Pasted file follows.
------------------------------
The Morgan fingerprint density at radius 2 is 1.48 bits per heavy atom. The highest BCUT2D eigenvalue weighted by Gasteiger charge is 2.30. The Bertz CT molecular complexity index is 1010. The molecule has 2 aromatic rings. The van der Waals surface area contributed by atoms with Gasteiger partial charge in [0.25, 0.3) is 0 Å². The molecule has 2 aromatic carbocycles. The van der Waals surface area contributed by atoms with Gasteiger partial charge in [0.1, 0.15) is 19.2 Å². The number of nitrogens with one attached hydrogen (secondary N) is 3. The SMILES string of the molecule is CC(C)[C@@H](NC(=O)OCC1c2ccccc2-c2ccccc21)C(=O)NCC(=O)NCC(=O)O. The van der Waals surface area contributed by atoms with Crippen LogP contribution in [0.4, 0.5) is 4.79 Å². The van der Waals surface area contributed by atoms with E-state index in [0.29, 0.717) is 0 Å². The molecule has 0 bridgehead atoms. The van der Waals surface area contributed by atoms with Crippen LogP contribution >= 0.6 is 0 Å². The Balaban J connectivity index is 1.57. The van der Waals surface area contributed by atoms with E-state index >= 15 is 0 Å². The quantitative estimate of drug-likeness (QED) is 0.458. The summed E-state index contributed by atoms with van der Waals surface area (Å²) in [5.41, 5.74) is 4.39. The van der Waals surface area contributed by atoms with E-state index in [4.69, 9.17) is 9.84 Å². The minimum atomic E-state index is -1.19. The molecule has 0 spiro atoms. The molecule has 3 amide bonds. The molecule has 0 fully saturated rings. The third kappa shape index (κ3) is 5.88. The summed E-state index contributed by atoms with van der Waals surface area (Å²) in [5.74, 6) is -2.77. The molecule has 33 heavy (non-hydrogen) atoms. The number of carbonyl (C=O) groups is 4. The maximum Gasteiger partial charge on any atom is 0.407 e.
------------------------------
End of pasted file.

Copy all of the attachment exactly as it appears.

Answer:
The Morgan fingerprint density at radius 2 is 1.48 bits per heavy atom. The highest BCUT2D eigenvalue weighted by Gasteiger charge is 2.30. The Bertz CT molecular complexity index is 1010. The molecule has 2 aromatic rings. The van der Waals surface area contributed by atoms with Gasteiger partial charge in [0.25, 0.3) is 0 Å². The molecule has 2 aromatic carbocycles. The van der Waals surface area contributed by atoms with Gasteiger partial charge in [0.1, 0.15) is 19.2 Å². The number of nitrogens with one attached hydrogen (secondary N) is 3. The SMILES string of the molecule is CC(C)[C@@H](NC(=O)OCC1c2ccccc2-c2ccccc21)C(=O)NCC(=O)NCC(=O)O. The van der Waals surface area contributed by atoms with Crippen LogP contribution in [0.4, 0.5) is 4.79 Å². The van der Waals surface area contributed by atoms with E-state index in [0.29, 0.717) is 0 Å². The molecule has 0 bridgehead atoms. The van der Waals surface area contributed by atoms with Crippen LogP contribution >= 0.6 is 0 Å². The Balaban J connectivity index is 1.57. The van der Waals surface area contributed by atoms with E-state index >= 15 is 0 Å². The quantitative estimate of drug-likeness (QED) is 0.458. The summed E-state index contributed by atoms with van der Waals surface area (Å²) in [5.41, 5.74) is 4.39. The van der Waals surface area contributed by atoms with E-state index in [4.69, 9.17) is 9.84 Å². The minimum atomic E-state index is -1.19. The molecule has 0 spiro atoms. The molecule has 3 amide bonds. The molecule has 0 fully saturated rings. The third kappa shape index (κ3) is 5.88. The summed E-state index contributed by atoms with van der Waals surface area (Å²) in [5.74, 6) is -2.77. The molecule has 33 heavy (non-hydrogen) atoms. The number of carbonyl (C=O) groups is 4. The maximum Gasteiger partial charge on any atom is 0.407 e.